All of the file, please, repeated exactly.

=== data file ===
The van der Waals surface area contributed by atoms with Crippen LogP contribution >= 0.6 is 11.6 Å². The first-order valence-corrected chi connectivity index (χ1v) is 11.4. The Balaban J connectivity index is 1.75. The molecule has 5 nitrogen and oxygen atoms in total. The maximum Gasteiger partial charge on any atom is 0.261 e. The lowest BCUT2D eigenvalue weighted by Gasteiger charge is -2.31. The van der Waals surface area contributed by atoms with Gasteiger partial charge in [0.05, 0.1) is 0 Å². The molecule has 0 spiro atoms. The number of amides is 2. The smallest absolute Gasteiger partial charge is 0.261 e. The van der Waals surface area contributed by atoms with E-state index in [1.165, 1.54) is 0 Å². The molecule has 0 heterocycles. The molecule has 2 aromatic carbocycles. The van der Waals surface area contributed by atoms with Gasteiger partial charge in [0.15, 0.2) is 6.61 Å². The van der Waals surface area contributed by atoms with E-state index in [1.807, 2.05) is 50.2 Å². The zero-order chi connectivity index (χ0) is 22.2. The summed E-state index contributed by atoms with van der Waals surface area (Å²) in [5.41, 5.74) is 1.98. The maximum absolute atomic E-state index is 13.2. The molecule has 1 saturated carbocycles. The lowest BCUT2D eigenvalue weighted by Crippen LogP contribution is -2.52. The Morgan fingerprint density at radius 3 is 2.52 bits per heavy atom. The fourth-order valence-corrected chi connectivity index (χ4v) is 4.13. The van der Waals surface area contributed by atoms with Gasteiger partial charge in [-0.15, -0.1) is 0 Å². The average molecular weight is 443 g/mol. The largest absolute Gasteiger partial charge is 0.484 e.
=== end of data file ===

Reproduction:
The van der Waals surface area contributed by atoms with Crippen LogP contribution >= 0.6 is 11.6 Å². The first-order valence-corrected chi connectivity index (χ1v) is 11.4. The Balaban J connectivity index is 1.75. The molecule has 5 nitrogen and oxygen atoms in total. The maximum Gasteiger partial charge on any atom is 0.261 e. The lowest BCUT2D eigenvalue weighted by Gasteiger charge is -2.31. The van der Waals surface area contributed by atoms with Gasteiger partial charge in [0.05, 0.1) is 0 Å². The molecule has 0 spiro atoms. The number of amides is 2. The smallest absolute Gasteiger partial charge is 0.261 e. The van der Waals surface area contributed by atoms with E-state index in [1.165, 1.54) is 0 Å². The molecule has 0 heterocycles. The molecule has 2 aromatic carbocycles. The van der Waals surface area contributed by atoms with Gasteiger partial charge in [0.15, 0.2) is 6.61 Å². The van der Waals surface area contributed by atoms with E-state index in [1.807, 2.05) is 50.2 Å². The zero-order chi connectivity index (χ0) is 22.2. The summed E-state index contributed by atoms with van der Waals surface area (Å²) in [5.41, 5.74) is 1.98. The maximum absolute atomic E-state index is 13.2. The molecule has 1 saturated carbocycles. The lowest BCUT2D eigenvalue weighted by Crippen LogP contribution is -2.52. The Morgan fingerprint density at radius 3 is 2.52 bits per heavy atom. The fourth-order valence-corrected chi connectivity index (χ4v) is 4.13. The van der Waals surface area contributed by atoms with Gasteiger partial charge in [-0.15, -0.1) is 0 Å². The average molecular weight is 443 g/mol. The largest absolute Gasteiger partial charge is 0.484 e.